Show off your holiday lights and you could win an iPad! Enter your photo by December 13. Winner will be selected by popular vote.
Christiansburg Town Council should ensure an open process for filling a seat expected to open in election shuffle.
Wednesday, September 25, 2013
Christiansburg Mayor Richard Ballengee isn’t seeking re-election in November. Yet he’s not quite ready to give up a seat at the table at town council meetings.
Councilman Mike Barber is running unopposed for mayor, meaning his council seat almost certainly will be vacant come Jan. 1. Appointing a replacement for the two years left on his term will be among a new town council’s first tasks — and Ballengee has let it be known he’d be willing to serve.
Reshuffling the seat assignments might appear a tad too cozy on a board that, until a few years ago, discouraged civic engagement and held decision-making as close as possible to its collective vest.
The board drew a sharp rebuke from this newspaper in 2006 under similar circumstances when, as fate would have it, Ballengee created a two-year vacancy on council when he ran for mayor and won. Council appointed his replacement in closed session, with no public involvement.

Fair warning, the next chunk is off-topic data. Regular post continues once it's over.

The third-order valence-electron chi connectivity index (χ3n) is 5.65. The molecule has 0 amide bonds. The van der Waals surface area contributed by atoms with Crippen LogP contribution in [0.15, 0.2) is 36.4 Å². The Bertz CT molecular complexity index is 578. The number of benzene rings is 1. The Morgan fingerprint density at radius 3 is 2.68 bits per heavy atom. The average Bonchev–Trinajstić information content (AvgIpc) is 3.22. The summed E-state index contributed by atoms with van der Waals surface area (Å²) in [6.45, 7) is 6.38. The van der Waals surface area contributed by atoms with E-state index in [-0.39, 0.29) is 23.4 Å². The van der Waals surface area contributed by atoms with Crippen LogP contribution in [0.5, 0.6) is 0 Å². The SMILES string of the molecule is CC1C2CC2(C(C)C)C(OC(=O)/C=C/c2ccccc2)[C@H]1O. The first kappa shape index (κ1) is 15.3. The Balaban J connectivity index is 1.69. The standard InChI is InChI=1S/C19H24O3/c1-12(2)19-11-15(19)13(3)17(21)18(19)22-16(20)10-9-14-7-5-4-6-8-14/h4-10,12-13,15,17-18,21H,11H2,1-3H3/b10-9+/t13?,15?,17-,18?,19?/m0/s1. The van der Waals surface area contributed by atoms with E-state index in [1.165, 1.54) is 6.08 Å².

All of which helps to explain the skittishness of some council members last week over the process for filling the anticipated vacancy next year: Perhaps the council should appoint the fourth runner-up in this year’s five-way race for the three seats that will be on the November ballot. Or maybe council should ask the General Assembly to grant a change in the town charter to allow a special election rather than choose someone to finish out Barber’s term.
Picking an also-ran would hardly assure that council was honoring the will of voters, who made other choices. And Christiansburg certainly doesn’t need a change in its charter to have an open selection process.
The charter calls for council to appoint a replacement within 60 days. This is a practical process to fill vacancies without undue delay or the expense of special elections — after all, nothing can guarantee that others would not occur before the next regular election.
Voters have chosen a town council to make decisions that reasonably cannot be put to a vote of the entire electorate. The danger comes not in exercising that authority, but in shutting out the public from the decision-making process.
In 2006, council winnowed a half-dozen council-selected candidates to two, discussed them in closed session and chose, without hearing from the public in any formal way.
In its new mode of open engagement, it should advertise for candidates and publicly interview all of them. Members’ questions can make their own priorities clearer. And council is certain to get a broader perspective on what is important to the community it serves.
Ballengee could apply, if he is indeed interested, and might be the best choice for reasons that become plain. But council owes it to constituents to look at all the possibilities.
Weather JournalWarmth next 2 days hits icy wall